Note: The original draft of this post was written on September 1, 2018.
Chamaecyparis obtusa, the Hinoki Cypress (or Falsecypress), stands quietly in the garden, commanding attention but requiring minimal care. Pruning shears rarely are needed for this self-contained evergreen that seldom produces stray or unbalanced growth. From the upright trunk, branches extend horizontally into flattened, slightly drooping sprays of tiny, scale-like leaves that end in a ruffled edge. Against a backdrop of garden stone or the bare grain of a wood fence, the Hinoki takes on the appearance of sculpture. It gives the sense of keeping watch.
Perhaps this presence contributes to the status of the Hinoki as an honored tree in Japan. Its aromatic wood is a favored choice for Japanese soaking tubs, and for centuries, the preferred material for constructing temples and other traditional structures.1 Logging has reduced the number of Hinoki Cypresses in the wild, which may exceed 100 feet in height, and in Japan the species is listed as Near Threatened by the International Union for Conservation of Nature and Natural Resources.2 The domesticated scene is different. In Japanese gardens, and throughout Europe and the U.S., the Hinoki is planted in increasing numbers as gardeners choose from an expanding variety of cultivars.
Those cultivars range from six-inch golden globes perfect for containers to the dark green ‘Nana Gracilis’, a slender dwarf form in comparison to the species, which grows to six feet in height and three to four feet in width and works well as a focal point in the landscape.
Hinoki Cypresses thrive in the humidity of the Mid-Atlantic but are not swamp creatures; the moist soil they require must have good drainage. They prefer sun and are able to withstand drought, but as with many evergreens, need to be protected from freezing winter winds.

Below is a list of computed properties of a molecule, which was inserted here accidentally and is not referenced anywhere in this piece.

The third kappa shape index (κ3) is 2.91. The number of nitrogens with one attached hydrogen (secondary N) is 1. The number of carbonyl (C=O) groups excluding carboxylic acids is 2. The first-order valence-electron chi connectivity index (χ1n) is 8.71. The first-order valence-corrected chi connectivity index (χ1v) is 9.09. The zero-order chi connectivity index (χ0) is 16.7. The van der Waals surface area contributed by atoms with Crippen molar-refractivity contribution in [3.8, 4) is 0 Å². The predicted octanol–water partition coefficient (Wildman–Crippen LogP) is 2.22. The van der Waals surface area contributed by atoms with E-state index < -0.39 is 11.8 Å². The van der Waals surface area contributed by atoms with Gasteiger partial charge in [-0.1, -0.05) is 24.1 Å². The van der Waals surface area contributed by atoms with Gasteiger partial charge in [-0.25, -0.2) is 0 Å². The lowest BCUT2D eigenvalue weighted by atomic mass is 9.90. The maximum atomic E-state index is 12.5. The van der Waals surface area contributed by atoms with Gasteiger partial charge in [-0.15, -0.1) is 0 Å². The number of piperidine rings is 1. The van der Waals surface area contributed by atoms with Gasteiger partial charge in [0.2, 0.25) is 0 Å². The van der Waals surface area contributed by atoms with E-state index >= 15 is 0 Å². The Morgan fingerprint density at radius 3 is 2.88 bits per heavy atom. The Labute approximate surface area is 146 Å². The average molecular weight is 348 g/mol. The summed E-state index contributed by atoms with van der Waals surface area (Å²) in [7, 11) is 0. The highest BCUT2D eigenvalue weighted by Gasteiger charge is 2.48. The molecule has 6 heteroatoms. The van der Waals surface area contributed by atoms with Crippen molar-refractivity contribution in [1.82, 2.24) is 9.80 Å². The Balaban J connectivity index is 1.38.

Why Falsecypress? The Hinoki is a member of Cupressaceae, the cypress family of conifers, but has smaller cones and slightly different foliage than a true cypress.3 The cones develop in clusters, have distinctive markings, may require close viewing to find, and are more ornamental than a draw for wildlife.
The Hinoki is a plant for the eye. With its sculptural form and measured growth, it’s an evergreen that adds grace to the garden.
1. Kennedy, Corinne. “Hinoki: A Revered Conifer.” Seattle Japanese Garden. December 16, 2016. https://www.seattlejapanesegarden.org/blog/2016/12/16/hinoki.
2. Farjon, A. 2013. Chamaecyparis obtusa. The IUCN Red List of Threatened Species 2013: e.T42212A2962056. http://dx.doi.org/10.2305/IUCN.UK.2013-1.RLTS.T42212A2962056.en. Downloaded on 01 September 2018.
If you’d like to read more . . .
“Chamaecyparis obtusa in Flora of China @ efloras.org.” Flora of China. Vol. 4, Page 68. Accessed September 1, 2018. http://www.efloras.org/florataxon.aspx?flora_id=2&taxon_id=200005410.
“Chamaecyparis obtusa – Plant Finder.” Missouri Botanical Garden. Accessed September 1, 2018. http://www.missouribotanicalgarden.org/PlantFinder/PlantFinderDetails.aspx?taxonid=279589&isprofile=1&basic=chamaecyparis%20obtusa.
“Conifer Species: Chamaecyparis obtusa.” American Conifer Society. Attributed from: Chris Earle, The Gymnosperm Database, ©2012. Accessed September 1, 2018. http://conifersociety.org/conifers/conifer/chamaecyparis/obtusa/.
“Conifer Trinomial: Chamaecyparis obtusa ‘Nana Gracilis’.” American Conifer Society. Accessed September 1, 2018. http://conifersociety.org/conifers/conifer/chamaecyparis/obtusa/nana-gracilis/.
Gilman, Edward F. and Dennis G. Watson. “Chamaecyparis obtusa: Hinoki Falsecypress.” ENH315. Environmental Horticulture, Florida Cooperative Extension Service, Institute of Food and Agricultural Sciences, University of Florida. Original publication date November 1993. Revised December 2006. Reviewed May 2011. https://edis.ifas.ufl.edu/pdffiles/ST/ST15600.pdf.
SelecTree. “Chamaecyparis obtusa Tree Record.” 1995-2018. September 1, 2018. https://selectree.calpoly.edu/tree-detail/chamaecyparis-obtusa.
Edgings Plant Bio #2